And that is exactly what Republicans are hoping for:
A new poll from Elon University asked registered voters around the state about the six proposed constitutional amendments that will be on the ballot this year. The result: Most people don’t know much about the amendments, and in some cases people think the amendments would have the opposite effect of what they would really do.
“It seems to me that a lot of voters are going to be making a permanent decision that could impact North Carolina for decades to come, based on pretty limited information,” said Jason Husser, the director of the Elon Poll.
It's that "opposite effect" thing that really gets under my skin. Republicans have mastered the art of rhetorical misdirection, as was clearly demonstrated by the campus "free speech" act that punished students for speaking in opposition to right-wingers. Here are the numbers:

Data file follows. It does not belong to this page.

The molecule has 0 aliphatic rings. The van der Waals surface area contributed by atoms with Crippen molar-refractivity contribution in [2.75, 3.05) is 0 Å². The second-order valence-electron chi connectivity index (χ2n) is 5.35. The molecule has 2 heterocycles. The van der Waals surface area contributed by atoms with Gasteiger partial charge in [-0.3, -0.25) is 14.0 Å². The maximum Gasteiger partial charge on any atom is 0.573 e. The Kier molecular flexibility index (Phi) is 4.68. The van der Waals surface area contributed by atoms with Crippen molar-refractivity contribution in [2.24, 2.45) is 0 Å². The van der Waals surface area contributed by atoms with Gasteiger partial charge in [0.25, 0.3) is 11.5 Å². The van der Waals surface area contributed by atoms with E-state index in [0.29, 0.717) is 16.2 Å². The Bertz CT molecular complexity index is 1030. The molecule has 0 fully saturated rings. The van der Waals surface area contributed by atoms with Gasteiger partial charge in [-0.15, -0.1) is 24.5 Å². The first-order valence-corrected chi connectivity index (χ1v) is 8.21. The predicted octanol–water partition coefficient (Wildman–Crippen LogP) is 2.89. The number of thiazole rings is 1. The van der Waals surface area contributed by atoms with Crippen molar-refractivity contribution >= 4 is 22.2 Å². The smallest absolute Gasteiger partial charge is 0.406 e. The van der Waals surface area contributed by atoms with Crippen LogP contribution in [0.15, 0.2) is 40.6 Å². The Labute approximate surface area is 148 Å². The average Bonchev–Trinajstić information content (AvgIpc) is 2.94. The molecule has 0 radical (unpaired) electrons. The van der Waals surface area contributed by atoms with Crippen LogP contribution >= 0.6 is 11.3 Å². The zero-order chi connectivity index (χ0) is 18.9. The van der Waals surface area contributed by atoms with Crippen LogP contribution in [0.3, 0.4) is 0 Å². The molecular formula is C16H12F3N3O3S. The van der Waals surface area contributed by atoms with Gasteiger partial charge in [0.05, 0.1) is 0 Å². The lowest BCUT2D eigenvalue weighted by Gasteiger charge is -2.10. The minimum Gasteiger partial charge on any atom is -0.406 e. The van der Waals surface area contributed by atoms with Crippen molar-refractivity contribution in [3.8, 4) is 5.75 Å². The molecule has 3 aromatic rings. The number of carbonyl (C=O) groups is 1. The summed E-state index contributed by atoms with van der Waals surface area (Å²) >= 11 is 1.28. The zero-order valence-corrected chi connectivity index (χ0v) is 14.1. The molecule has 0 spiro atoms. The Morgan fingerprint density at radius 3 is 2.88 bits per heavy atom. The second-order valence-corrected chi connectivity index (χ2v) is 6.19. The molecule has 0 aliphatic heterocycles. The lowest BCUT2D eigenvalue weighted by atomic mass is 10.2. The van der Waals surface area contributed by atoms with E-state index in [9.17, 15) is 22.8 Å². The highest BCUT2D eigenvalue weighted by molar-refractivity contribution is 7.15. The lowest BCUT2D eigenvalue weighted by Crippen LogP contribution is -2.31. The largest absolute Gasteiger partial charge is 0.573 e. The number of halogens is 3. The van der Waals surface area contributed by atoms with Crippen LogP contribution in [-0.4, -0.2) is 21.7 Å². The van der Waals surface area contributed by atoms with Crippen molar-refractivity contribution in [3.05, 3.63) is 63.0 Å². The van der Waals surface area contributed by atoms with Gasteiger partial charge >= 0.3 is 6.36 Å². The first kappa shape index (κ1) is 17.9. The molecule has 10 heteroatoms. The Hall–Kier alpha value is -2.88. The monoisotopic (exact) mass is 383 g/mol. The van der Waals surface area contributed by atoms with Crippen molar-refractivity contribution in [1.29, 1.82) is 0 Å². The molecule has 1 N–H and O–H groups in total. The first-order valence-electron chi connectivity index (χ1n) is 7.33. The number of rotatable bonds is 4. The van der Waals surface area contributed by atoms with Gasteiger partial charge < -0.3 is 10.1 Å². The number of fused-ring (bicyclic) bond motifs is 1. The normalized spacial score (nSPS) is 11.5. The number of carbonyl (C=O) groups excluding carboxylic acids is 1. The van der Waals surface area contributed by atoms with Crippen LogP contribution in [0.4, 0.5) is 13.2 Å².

Although 89 percent said they plan to vote in November, just 56 percent knew there will be amendments on the ballot — and only 8 percent said they’ve heard a lot about what the amendments would do.
John Dinan, a Wake Forest University political professor who is an expert on state-level constitutional amendments, said the results aren’t surprising.
“It’s normal for there to be a lot of undecided voters, at least at the beginning of the campaign,” he said. “That means there’s also a lot of opportunities to educate voters.”
The beginning of the campaign? Dude, we're six weeks away from the start of early voting. If Republicans wanted to make sure voters had a chance to understand these amendments, they would have introduced them in February or March, not at the ass-end of the Summer.